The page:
SciPost Phys. Lect. Notes 11 (2019) ·
published 4 December 2019

· pdf
Perhaps the most important aspect of symmetry in physics is the idea that a
state does not need to have the same symmetries as the theory that describes
it. This phenomenon is known as spontaneous symmetry breaking. In these lecture
notes, starting from a careful definition of symmetry in physics, we introduce
symmetry breaking and its consequences. Emphasis is placed on the physics of
singular limits, showing the reality of symmetry breaking even in smallsized
systems. Topics covered include NambuGoldstone modes, quantum corrections,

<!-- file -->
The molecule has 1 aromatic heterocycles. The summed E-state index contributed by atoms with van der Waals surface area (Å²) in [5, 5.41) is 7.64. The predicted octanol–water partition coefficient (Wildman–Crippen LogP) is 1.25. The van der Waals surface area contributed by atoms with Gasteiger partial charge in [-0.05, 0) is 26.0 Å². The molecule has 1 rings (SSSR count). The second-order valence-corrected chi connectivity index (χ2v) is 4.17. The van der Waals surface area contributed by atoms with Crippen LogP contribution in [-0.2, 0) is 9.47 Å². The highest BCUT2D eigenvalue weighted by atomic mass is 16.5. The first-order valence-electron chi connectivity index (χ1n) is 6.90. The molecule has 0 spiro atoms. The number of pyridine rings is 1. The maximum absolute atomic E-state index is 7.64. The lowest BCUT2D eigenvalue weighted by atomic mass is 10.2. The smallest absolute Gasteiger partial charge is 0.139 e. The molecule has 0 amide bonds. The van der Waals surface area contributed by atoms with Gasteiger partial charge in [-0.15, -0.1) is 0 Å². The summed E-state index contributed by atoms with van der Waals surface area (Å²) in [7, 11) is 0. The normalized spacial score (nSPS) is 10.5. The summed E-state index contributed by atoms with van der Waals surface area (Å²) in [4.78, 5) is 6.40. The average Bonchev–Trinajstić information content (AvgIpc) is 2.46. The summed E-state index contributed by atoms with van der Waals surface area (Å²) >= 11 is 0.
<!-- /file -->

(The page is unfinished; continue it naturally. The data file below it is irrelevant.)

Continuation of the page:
phase transitions, topological defects and gauge fields. We provide many
examples from both high energy and condensed matter physics. These notes are
suitable for graduate students.
SciPost Phys. 7, 071 (2019) ·
published 29 November 2019

· pdf
I studied the nonequilibrium response of an initial N\'{e}el state under
time evolution with the Kitaev honeycomb model. With isotropic interactions
($J_x = J_y = J_z$) the system quickly loses its antiferromagnetic order and
crosses over into a steady state valence bond solid, which can be inferred from
the longrange dimer correlations. There is no signature of a dynamical phase
transition. Upon including anisotropy ($J_x = J_y \neq J_z$), an exponentially
long prethermal regime appears with persistent magnetization oscillations whose
period derives from an effective toric code.